Nokia (NOK) on Tuesday announced the launch of its free music streaming service on the Lumia 710 and Lumia 900 in the United States. Nokia Music gives Lumia owners access to more than 1 million songs and more than 150 exclusive playlists that are kept up to date by an “expert team of US based musicologists.” The service is free of advertisements, requires no registration and playlists are even accessible offline. “The USA is the most vibrant and competitive digital music market in the world – by a wide margin. We have worked extra hard to ensure our service meets the expectations of the demanding, active and inspired music fans in the USA,” said Jyrki Rosenberg, Nokia’s VP of entertainment. “I would like to challenge everyone to try Nokia Music and see just how easy and enjoyable the service is to use.” Nokia is expected to announce new Lumia devices at a press conference on Wednesday and BGR will be covering the event live. The company’s press release follows below. More →
Nokia’s flagship smartphone for the U.S. market is now on sale for just $49.99 from the nation’s top smartphone peddler. AT&T on Sunday halved the price of Nokia’s sleek Lumia 900 Windows Phone from $99.99 to just $49.99 on contract. The Lumia 900 represented the first step toward a Nokia comeback in the crucial U.S. market, however the smartphone’s already low price point having been cut in half just three months after launch does not point to promising performance despite strong marketing efforts from Nokia and AT&T. The price cut came on the same day AT&T launched the new $99 Motorola ATRIX HD, a powerful Android 4.0 handset with a stunning high-resolution display and 4G LTE connectivity. More →
Apple co-founder Steve Wozniak recently purchased a Nokia Lumia 900 and thus far has had nothing but a pleasant experience with the device. The folks over at aNewDomain.net caught up with “the Woz” and spoke to him about his opinion on the Windows Phone platform. “Just for looks and beauty I definitely favor the Windows Phone over Android,” he said. Wozniak called the operating system “intuitive and beautiful,” and said it makes him feel as if he is “with a friend not a tool.” He also noted that apps on the Lumia look “more beautiful than on Android or iPhone.” Despite his praise, Woz maintains that the iPhone is still his favorite smartphone. The co-founder isn’t shy about his opinions and has previously stated that in many ways Android had lept ahead of Apple and the iPhone. More →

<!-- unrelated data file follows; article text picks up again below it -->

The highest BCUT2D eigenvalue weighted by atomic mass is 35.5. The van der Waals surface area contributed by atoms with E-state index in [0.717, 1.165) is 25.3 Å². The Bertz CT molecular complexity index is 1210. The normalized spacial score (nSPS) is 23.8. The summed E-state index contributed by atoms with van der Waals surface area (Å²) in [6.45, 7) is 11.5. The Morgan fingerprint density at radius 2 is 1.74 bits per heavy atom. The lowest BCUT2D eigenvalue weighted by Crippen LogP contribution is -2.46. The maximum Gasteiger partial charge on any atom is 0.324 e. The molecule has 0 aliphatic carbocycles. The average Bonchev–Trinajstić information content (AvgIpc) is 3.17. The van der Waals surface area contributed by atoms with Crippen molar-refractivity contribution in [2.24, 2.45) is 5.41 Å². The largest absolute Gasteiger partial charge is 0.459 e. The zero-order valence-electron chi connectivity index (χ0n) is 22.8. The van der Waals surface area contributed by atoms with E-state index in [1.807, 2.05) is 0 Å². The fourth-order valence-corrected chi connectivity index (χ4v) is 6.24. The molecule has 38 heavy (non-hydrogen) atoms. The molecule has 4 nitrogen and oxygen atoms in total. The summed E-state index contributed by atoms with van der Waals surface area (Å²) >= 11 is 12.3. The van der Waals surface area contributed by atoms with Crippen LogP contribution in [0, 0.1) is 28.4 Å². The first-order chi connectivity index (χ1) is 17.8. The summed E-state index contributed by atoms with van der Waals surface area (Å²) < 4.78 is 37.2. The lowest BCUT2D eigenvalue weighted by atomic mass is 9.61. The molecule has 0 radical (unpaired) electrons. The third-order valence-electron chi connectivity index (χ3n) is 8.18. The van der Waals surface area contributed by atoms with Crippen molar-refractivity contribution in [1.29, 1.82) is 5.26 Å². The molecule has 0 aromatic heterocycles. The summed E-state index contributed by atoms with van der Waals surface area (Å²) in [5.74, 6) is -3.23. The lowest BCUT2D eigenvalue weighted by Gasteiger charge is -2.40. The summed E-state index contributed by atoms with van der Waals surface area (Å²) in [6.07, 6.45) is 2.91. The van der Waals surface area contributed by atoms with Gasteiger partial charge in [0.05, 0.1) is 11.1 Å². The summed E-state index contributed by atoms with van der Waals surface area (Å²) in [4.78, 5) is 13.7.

Nokia warned that its first-quarter earnings would be weak, and the numbers are now in. Revenue declined 30% to €7.4 billion, or $9.7 billion USD last quarter, down from €10.4 billion, or $13.6 billion in the same quarter last year. The company posted a massive €1.3 billion loss, or $1.7 billion USD, which breaks down to a loss of €0.25 per share. Smartphone sales plummeted 52% to 1.7 billion units in the first quarter, and net device sales dropped 40% to 4.2 billion units. Read on for more. More →
Nokia’s attempt to regain the traction in the mobile market is turning out to be more difficult than the company once thought. Four major wireless carriers in Europe have said that Nokia’s Lumia smartphones are “not good enough” to compete with Apple’s iPhone or Samsung’s Galaxy smartphones, Reuters reported on Tuesday. Nokia bet big on Microsoft’s Windows Phone platform last year, however the gamble has yet to pay off according to the report. “No one comes into the store and asks for a Windows phone,” said an executive in charge of mobile devices at a European operator. The company is now playing catch up with Apple and Google after suffering a huge decline that hurt its image in the high-end market, and according to Reuters’s sources, Windows Phone might be making matters worse. “Nokia have given themselves a double challenge: to restore their credibility in terms of making hardware smartphones and succeed with the Microsoft Windows operating system, which lags in the market,” the executive said. “If the Lumia with the same hardware came with Android in it and not Windows, it would be much easier to sell.” More →
Nokia CEO Stephen Elop reportedly stated that multi-core mobile processors are a waste of battery life in a recent interview with a Chinese newspaper. Yangcheng Evening News quotes Elop as having said, “the so-called dual-core, quad-core mobile phones can only waste batteries, but not be useful for consumers all the time.” Microsoft’s Windows Phone mobile operating system does not support multi-core chipsets, but the company has been highlighting the “real world performance” of its handsets through the “Smoked by Windows Phone” challenge. Elop went on to claim that the company’s flagship Lumia 900 has never been defeated by the iPhone or an Android smartphone, despite the dual-core and quad-core processors found in those devices. More →